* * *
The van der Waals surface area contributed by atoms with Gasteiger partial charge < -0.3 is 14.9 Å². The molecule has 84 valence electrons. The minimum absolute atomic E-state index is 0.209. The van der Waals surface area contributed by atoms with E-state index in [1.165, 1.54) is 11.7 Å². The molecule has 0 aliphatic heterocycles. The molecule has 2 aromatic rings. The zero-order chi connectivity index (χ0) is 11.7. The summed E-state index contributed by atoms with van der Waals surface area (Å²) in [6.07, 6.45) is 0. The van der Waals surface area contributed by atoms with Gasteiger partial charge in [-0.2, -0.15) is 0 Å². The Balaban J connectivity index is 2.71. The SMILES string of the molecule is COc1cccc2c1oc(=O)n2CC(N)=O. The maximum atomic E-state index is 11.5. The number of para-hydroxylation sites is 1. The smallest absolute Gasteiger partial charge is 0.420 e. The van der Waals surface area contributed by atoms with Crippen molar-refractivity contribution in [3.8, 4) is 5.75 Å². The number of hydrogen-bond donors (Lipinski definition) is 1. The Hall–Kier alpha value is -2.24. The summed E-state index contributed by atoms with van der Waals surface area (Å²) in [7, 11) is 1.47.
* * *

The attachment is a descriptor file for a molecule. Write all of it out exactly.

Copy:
The van der Waals surface area contributed by atoms with Gasteiger partial charge < -0.3 is 14.9 Å². The molecule has 84 valence electrons. The minimum absolute atomic E-state index is 0.209. The van der Waals surface area contributed by atoms with E-state index in [1.165, 1.54) is 11.7 Å². The molecule has 0 aliphatic heterocycles. The molecule has 2 aromatic rings. The zero-order chi connectivity index (χ0) is 11.7. The summed E-state index contributed by atoms with van der Waals surface area (Å²) in [6.07, 6.45) is 0. The van der Waals surface area contributed by atoms with Gasteiger partial charge in [-0.2, -0.15) is 0 Å². The Balaban J connectivity index is 2.71. The SMILES string of the molecule is COc1cccc2c1oc(=O)n2CC(N)=O. The maximum atomic E-state index is 11.5. The number of para-hydroxylation sites is 1. The smallest absolute Gasteiger partial charge is 0.420 e. The van der Waals surface area contributed by atoms with Crippen molar-refractivity contribution in [3.8, 4) is 5.75 Å². The number of hydrogen-bond donors (Lipinski definition) is 1. The Hall–Kier alpha value is -2.24. The summed E-state index contributed by atoms with van der Waals surface area (Å²) in [7, 11) is 1.47.